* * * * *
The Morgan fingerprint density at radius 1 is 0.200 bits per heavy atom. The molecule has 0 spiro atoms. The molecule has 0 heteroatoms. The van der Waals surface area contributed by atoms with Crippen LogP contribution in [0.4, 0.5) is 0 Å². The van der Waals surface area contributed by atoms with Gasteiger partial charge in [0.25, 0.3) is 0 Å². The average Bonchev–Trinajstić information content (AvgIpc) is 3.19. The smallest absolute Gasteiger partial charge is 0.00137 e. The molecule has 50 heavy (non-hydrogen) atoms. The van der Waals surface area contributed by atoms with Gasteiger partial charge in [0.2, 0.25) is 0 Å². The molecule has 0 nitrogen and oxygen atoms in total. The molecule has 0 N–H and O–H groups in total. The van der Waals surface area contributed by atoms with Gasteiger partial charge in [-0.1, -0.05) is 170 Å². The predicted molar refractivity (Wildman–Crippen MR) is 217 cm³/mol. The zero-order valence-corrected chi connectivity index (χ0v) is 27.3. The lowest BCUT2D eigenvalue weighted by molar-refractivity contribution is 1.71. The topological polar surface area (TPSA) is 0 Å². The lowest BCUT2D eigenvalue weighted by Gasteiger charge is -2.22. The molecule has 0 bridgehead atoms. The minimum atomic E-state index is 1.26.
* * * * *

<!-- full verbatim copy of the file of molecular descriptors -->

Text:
The Morgan fingerprint density at radius 1 is 0.200 bits per heavy atom. The molecule has 0 spiro atoms. The molecule has 0 heteroatoms. The van der Waals surface area contributed by atoms with Crippen LogP contribution in [0.4, 0.5) is 0 Å². The van der Waals surface area contributed by atoms with Gasteiger partial charge in [0.25, 0.3) is 0 Å². The average Bonchev–Trinajstić information content (AvgIpc) is 3.19. The smallest absolute Gasteiger partial charge is 0.00137 e. The molecule has 50 heavy (non-hydrogen) atoms. The van der Waals surface area contributed by atoms with Gasteiger partial charge in [0.2, 0.25) is 0 Å². The molecule has 0 nitrogen and oxygen atoms in total. The molecule has 0 N–H and O–H groups in total. The van der Waals surface area contributed by atoms with Gasteiger partial charge in [-0.1, -0.05) is 170 Å². The predicted molar refractivity (Wildman–Crippen MR) is 217 cm³/mol. The zero-order valence-corrected chi connectivity index (χ0v) is 27.3. The lowest BCUT2D eigenvalue weighted by molar-refractivity contribution is 1.71. The topological polar surface area (TPSA) is 0 Å². The lowest BCUT2D eigenvalue weighted by Gasteiger charge is -2.22. The molecule has 0 bridgehead atoms. The minimum atomic E-state index is 1.26.